Among US states, Wisconsin remains the largest producer of cheese, second only to California in dairy products overall, which account for 54% of its agricultural profits as of 2011. The Wisconsin state quarter focuses on the most prominent features of a dairy cow and block of cheese, therefore, due to these agricultural facts. There are estimated to be about 1,250,000 dairy cows in Wisconsin, which is about one cow for every five people that live there. The state produces 24,000,000,000 pounds (1,088,621,688 kilograms) of cheese annually, making up 26% of the US national cheese production. This includes 350 different varieties of cheese made by over 1,200 licensed Wisconsin cheese makers.

Corn is featured on the back of the Wisconsin quarter, as the state ranks fifth in corn production nationally.
Corn is featured on the back of the Wisconsin quarter, as the state ranks fifth in corn production nationally.

State emblems on the specialty quarters released by the US are generally designed to reflect the major products that the states produce. Corn is also featured prominently on the back of the Wisconsin state quarter, as it produces feed corn for cattle and other livestock, as well as corn for the human food supply. It is ranked fifth overall in corn production nationally. In the issuance of commemorative quarters, the Wisconsin state quarter had a flaw in some samples where an extra husk or two appeared in the minted image for the cornstalk. These rare mistakes in the minting process made quarters with extra husks fetch prices on the rare coins market of 2,000 times greater than the actual value of the quarter itself.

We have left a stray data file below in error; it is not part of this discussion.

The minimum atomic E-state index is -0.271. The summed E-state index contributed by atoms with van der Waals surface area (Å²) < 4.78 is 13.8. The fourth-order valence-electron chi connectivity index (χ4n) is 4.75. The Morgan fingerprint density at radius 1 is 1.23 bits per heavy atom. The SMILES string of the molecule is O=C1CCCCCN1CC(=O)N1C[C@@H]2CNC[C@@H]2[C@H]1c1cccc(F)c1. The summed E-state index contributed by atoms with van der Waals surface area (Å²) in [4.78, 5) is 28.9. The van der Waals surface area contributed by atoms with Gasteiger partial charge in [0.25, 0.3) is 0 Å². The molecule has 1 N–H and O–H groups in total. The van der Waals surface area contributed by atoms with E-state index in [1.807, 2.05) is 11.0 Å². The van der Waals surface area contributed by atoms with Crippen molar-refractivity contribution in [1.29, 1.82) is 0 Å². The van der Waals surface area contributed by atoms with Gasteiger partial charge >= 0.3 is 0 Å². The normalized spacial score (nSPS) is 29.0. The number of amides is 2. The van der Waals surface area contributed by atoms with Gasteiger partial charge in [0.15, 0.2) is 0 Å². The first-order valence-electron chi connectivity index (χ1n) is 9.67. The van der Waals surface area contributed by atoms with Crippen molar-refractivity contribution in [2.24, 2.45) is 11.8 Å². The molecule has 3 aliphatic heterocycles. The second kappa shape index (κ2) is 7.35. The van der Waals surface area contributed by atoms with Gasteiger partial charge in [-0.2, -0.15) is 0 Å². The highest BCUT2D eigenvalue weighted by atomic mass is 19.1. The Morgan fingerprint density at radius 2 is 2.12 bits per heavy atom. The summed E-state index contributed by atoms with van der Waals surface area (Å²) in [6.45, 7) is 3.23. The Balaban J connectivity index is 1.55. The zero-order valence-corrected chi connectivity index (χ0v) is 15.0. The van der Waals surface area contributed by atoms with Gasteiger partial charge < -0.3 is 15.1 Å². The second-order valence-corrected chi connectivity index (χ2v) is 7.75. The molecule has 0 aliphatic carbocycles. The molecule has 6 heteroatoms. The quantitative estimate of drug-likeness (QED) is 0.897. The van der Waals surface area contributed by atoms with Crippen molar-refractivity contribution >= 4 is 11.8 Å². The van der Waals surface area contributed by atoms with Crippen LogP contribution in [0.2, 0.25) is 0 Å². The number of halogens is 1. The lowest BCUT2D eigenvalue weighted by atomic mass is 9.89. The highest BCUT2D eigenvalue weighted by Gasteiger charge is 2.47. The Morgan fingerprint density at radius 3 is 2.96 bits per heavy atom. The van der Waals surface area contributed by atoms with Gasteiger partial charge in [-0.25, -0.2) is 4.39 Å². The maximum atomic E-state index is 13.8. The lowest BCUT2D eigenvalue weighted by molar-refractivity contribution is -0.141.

Wisconsin's nickname is an indirect reference to the behavior of badgers.